She offered salad, rice, jacket potato and tortilla chips as options to accompany the chilli. She checked the ingredients on the tortilla chips and on the balsamic salad dressing. I was getting caught up in the thrill of it all and as my husband had agreed to the scone I decided to go for it. I was out, I was in a café after all this time, surrounded by breathtaking scenery, it was a lovely afternoon and I wanted to make the most of it. I chose the chilli, salad and tortilla chips.

As we drank our tea and waited for the food, some moorhens came out to play and entertained us chasing around on the grass.


 The food arrived and it looked good. I couldn’t believe this was all happening. I was really enjoying myself, and my husband couldn’t believe he’d got away with bringing me out to one of his many cycling stops and we were actually having an enjoyable afternoon out.


I tentatively tasted the chilli, my husband warned me it may be a bit too spicy for me, it was, but it was good. Then I noticed the textured bits and I was a bit flummoxed, but I was sure it must be some kind of textured vegetable protein. My husband checked with the waitress, she concurred and told us not to worry, she was vegetarian and she understood. She said it was quorn.

Now I had read recently that Quorn were introducing vegan products into their range after a lot of consumer pressure (they had already gone gluten-free). I trusted that this was one of them. A little voice in my head was trying to get my attention. But I trusted her, she had checked and I didn’t want to spoil this celebratory occasion or ruin my husband’s friendly relationship with her and make it awkward for him to go there again with his friends.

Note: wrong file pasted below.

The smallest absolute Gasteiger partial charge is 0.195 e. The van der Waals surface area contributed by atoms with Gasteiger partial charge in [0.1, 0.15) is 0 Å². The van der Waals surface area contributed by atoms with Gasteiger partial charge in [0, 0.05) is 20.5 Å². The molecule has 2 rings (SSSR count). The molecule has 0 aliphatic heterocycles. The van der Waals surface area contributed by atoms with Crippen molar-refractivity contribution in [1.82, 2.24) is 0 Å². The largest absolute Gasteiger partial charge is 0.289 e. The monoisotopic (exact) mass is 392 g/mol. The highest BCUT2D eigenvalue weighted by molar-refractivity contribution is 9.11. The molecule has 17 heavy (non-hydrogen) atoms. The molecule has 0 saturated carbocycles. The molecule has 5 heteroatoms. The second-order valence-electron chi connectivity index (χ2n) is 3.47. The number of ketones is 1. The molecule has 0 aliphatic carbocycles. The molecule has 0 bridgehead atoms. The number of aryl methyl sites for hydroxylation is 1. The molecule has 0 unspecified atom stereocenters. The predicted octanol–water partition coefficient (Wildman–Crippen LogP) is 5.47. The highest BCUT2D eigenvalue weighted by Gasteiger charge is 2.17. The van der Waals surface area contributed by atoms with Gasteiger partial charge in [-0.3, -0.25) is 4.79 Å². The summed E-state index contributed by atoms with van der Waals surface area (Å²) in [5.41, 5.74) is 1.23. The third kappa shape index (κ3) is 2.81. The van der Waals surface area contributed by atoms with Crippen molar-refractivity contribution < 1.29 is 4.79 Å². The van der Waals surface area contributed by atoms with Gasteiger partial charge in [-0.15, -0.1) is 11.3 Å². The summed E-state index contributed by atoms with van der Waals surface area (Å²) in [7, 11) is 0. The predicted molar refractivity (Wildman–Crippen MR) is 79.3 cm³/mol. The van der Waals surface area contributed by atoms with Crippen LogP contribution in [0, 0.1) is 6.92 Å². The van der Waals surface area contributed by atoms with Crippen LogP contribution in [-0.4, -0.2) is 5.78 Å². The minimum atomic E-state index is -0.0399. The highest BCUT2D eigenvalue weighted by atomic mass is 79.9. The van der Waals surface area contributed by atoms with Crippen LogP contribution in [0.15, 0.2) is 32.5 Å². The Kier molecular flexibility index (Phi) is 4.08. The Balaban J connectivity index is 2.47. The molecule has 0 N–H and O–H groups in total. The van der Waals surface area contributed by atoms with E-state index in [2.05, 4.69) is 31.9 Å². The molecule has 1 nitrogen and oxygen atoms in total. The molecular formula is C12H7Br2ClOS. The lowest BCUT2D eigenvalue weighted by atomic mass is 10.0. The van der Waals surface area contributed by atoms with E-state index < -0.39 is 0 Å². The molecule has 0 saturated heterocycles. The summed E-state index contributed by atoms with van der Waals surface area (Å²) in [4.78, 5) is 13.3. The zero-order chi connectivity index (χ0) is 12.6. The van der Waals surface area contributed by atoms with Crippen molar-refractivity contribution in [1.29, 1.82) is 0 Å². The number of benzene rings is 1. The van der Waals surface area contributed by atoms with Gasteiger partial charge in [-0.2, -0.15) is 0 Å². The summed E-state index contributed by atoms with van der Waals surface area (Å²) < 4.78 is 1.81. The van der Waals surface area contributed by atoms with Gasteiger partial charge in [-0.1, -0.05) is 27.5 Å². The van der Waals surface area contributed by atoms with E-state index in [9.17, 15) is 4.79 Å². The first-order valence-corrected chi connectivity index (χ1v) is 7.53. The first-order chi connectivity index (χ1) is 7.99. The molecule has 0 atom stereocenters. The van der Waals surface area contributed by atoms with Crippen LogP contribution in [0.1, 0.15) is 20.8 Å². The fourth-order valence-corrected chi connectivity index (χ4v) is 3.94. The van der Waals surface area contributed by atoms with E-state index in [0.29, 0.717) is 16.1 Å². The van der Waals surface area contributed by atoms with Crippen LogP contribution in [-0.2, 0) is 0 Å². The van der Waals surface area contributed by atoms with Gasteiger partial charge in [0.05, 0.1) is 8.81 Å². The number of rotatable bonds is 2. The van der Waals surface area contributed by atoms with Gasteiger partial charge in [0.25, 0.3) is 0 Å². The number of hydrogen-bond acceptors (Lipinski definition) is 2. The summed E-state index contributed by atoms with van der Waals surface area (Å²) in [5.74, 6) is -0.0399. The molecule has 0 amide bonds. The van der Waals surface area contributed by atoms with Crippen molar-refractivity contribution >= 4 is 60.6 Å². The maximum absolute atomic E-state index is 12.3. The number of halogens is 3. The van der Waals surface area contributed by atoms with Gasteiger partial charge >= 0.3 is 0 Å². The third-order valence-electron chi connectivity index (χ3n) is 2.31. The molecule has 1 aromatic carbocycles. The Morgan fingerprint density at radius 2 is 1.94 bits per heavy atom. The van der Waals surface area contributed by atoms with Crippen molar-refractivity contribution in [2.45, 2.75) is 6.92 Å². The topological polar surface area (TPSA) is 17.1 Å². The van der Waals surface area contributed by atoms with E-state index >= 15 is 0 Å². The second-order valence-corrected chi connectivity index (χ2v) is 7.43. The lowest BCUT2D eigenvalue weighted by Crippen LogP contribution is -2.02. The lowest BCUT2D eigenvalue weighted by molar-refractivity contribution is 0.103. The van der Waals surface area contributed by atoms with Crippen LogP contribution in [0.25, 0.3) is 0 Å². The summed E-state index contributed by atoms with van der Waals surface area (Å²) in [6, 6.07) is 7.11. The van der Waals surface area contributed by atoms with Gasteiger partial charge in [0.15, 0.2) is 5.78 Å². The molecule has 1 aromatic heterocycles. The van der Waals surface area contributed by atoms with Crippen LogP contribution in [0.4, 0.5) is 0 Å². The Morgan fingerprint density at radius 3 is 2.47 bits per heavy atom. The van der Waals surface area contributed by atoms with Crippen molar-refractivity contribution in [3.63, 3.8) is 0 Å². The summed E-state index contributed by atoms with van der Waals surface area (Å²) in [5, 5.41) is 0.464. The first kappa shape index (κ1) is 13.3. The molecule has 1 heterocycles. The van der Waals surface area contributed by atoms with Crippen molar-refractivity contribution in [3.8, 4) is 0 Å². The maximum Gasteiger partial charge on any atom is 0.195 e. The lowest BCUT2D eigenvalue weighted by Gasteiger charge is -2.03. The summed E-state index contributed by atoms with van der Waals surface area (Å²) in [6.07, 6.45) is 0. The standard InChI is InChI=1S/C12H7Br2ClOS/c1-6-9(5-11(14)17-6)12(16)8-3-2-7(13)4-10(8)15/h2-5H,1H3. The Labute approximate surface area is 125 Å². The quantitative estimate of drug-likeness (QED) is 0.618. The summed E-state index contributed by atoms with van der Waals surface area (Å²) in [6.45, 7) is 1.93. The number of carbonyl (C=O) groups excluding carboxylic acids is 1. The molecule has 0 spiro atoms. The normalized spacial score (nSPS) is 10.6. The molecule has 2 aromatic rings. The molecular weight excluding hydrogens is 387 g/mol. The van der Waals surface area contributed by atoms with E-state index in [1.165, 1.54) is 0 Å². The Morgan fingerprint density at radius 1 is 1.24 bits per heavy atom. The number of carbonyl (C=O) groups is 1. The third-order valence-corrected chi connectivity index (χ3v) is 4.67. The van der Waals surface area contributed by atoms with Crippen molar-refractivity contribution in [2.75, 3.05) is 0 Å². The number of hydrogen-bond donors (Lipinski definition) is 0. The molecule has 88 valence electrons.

As the skies darkened and rain threatened, we called it a day and headed home. I couldn’t wait to tell my family what just happened. I put pictures on Instagram of my vegan chilli. My son commented ‘Fab!’ (He’s a man of few words). Then, ‘How was the chilli?’ ‘Fab,’ I replied, picking up his (relatively) youthful parlance (although I hesitate to describe his appropriation of a sixties expression as youthful, but we’ll let that pass).

Then I remembered and decided to Google quorn.

Guess what.

 Yes, 3 of their products are indeed now vegan. My quorn mince isn’t one of them.

There is a difference between vegetarian and vegan.

 My chilli was gluten-free. It was also vegetarian.

Copyright: Chris McGowan

Too Hot To Cook? Simple & Spicy Summer Chickpea Salad

imageOn an overwhelmingly hot day, we had no will or desire for a cooked or complicated dinner. It was also midweek, so this what we cobbled together.

Chickpeas are good to have in the cupboard, so easy to use and a good source of protein, fibre, calcium and iron.

Cucumber is always cooling and hydrating and nicely offsets the hotter flavours of the spring onions, chilli flakes and black pepper.


In a bowl, empty half a tin of Chickpeas, drained and rinsed.

Add about 4″ of ridge cucumber, chopped

2 Spears of Asparagus, chopped

Half a Stick of Celery, chopped

2 Spring Onions, sliced

 Some Chilli Flakes to taste or Fresh Chilli, chopped

Chopped Coriander

Black Pepper to taste

Mix together and add Tamari and Olive Oil Dressing

Serve on a bed of babyleaf salad on a large leaf of Romaine Lettuce.


(Meg, Rufus, this one’s for you 😉)

Ps If you’re reading this via email, you’ll need to head to the blog to watch the video.

Copyright: Chris McGowan